Monday, January 22, 2007

Unsure What to Eat? Ask an Ape.

tidbits that tantalize

Feel Like Bananas

For Lunch?

The grunts were confusing - at first. Then, slowly, they began to come into focus. Your instructor was a great help, with his hand gestures and acrobatic pantomime movements - full of enthusiasm, a real take charge type who made sure everyone was right there in the thick of things. Still... it was going to take a while to get used to the after dinner grooming routine and, admittedly, your chest thumps were weak and lacked the rhythm of the more advanced students.

In an odd evolutionary throwback, it appears the apes may have much to teach the humans about a healthy lifestyle, particularly when it comes to diet. Researchers at King's College Hospital in England recently participated in a study at the Paignton Zoo. Nine volunteers - yes, people really volunteer for this type thing - agreed to live in tents next to the ape house and share the ape's dietary habits for twelve days.

The diet consisted of raw fruits and vegetables, as well as honey, nuts and water. The purpose of the study was to assess the impact of diet on key health related parameters: cholesterol and blood pressure. In England, 50% of the coronary heart disease deaths each year are related to high cholesterol.

Volunteers ate "lavishly," consuming up to 11 pounds of raw fruits and vegetables each day. The diet was devised to eliminate modern day dietary evils - processed foods and saturated fats - and to mimic the diet of the ape, our closet relative. Ah, just imagine what you could do with 11 pounds of bananas each day...

The results of the short experiment were striking. One volunteer, a 36-year-old man, had led a devout veggie-phobe lifestyle. However, after being convinced that fruits and vegetables actually were consumable, he succumbed to the menu at the Banana Bistro and found his life quickly transformed. In a mere two weeks he trimmed over 12 pounds off his 266-pound weigh-in heft, reduced his blood pressure and lowered his cholesterol by an amazing 20 percent. Asked about his experience with bananas he stated, "I just never realized those skinny yellow things were food."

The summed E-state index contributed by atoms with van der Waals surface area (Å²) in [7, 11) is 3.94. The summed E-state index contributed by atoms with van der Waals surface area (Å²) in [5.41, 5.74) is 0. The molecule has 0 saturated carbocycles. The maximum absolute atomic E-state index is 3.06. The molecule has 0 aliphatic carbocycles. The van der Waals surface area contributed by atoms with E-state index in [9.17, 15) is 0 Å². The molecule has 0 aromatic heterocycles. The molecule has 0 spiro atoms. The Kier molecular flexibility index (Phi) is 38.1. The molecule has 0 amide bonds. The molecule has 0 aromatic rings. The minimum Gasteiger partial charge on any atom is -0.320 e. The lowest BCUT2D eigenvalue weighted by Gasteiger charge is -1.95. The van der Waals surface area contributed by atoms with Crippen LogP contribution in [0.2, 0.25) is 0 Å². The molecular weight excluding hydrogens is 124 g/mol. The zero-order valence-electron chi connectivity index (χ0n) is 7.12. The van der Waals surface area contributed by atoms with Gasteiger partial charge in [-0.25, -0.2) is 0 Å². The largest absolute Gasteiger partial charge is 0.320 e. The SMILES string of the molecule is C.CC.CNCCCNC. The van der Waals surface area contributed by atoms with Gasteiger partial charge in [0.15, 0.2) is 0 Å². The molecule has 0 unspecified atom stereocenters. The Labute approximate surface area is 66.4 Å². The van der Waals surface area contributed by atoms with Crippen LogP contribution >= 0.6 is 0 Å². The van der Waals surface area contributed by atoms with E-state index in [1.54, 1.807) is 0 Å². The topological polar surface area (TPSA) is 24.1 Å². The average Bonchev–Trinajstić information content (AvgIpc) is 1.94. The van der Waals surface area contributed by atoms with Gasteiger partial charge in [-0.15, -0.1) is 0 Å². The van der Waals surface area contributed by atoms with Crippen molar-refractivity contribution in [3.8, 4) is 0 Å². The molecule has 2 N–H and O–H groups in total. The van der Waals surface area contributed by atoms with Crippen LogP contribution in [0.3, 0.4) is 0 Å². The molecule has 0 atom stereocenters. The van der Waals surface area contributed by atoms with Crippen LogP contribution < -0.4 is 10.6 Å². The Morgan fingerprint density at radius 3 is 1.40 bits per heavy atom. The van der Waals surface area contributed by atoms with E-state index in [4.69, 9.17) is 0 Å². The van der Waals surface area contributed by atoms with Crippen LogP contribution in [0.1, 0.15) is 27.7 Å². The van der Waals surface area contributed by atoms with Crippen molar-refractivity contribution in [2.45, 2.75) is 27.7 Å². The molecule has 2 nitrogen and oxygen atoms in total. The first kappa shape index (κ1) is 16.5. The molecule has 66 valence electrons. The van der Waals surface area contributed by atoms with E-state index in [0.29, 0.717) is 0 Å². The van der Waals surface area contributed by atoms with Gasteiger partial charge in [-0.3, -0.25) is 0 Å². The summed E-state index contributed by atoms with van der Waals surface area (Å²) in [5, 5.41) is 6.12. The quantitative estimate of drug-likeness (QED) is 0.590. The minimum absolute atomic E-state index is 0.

Zoos around the world are hailing the study as a major breakthrough in dietary science. They pledge to continue to study the relevance of animal diets and will soon be offering weeklong packages for dieters. The apes have also come out in favor of the trend, saying they look forward to spending some quality time with their homo sapien cousins - they do, however, forewarn that certain minimum standards of chest-thumping proficiency will be enforced.

To read more about the study, see this from ScienceDaily.


Blogger Devon Ellington said...

VEry funny -- and a good reminder. I tend to forget about bananas. I'm allergic to most citrus, but the nutrients in bananas, though very different, would do me good!

10:40 AM  
Blogger Devon Ellington said...

Tim -- yes -- I had the Snap Live on my blog, but it awas getting on my last nerve, so I turned it off! ;)

7:29 PM  
Anonymous Anonymous said...

Hey, Tim,

Head on over to and get your blog listed on "the great wall of blogs" - more people need to learn about all medical stuff you write about here.

Suzanne Lieurance
The Working Writer's Coach

9:22 AM  
Blogger sylvia c. said...


Does banana bread count?
Just kidding.

Thanks for the friendly-reminder to
"eat our fruits and veggies."

And thanks for the 'always-so-interesting' topics.

Sylvia C.

11:40 AM  

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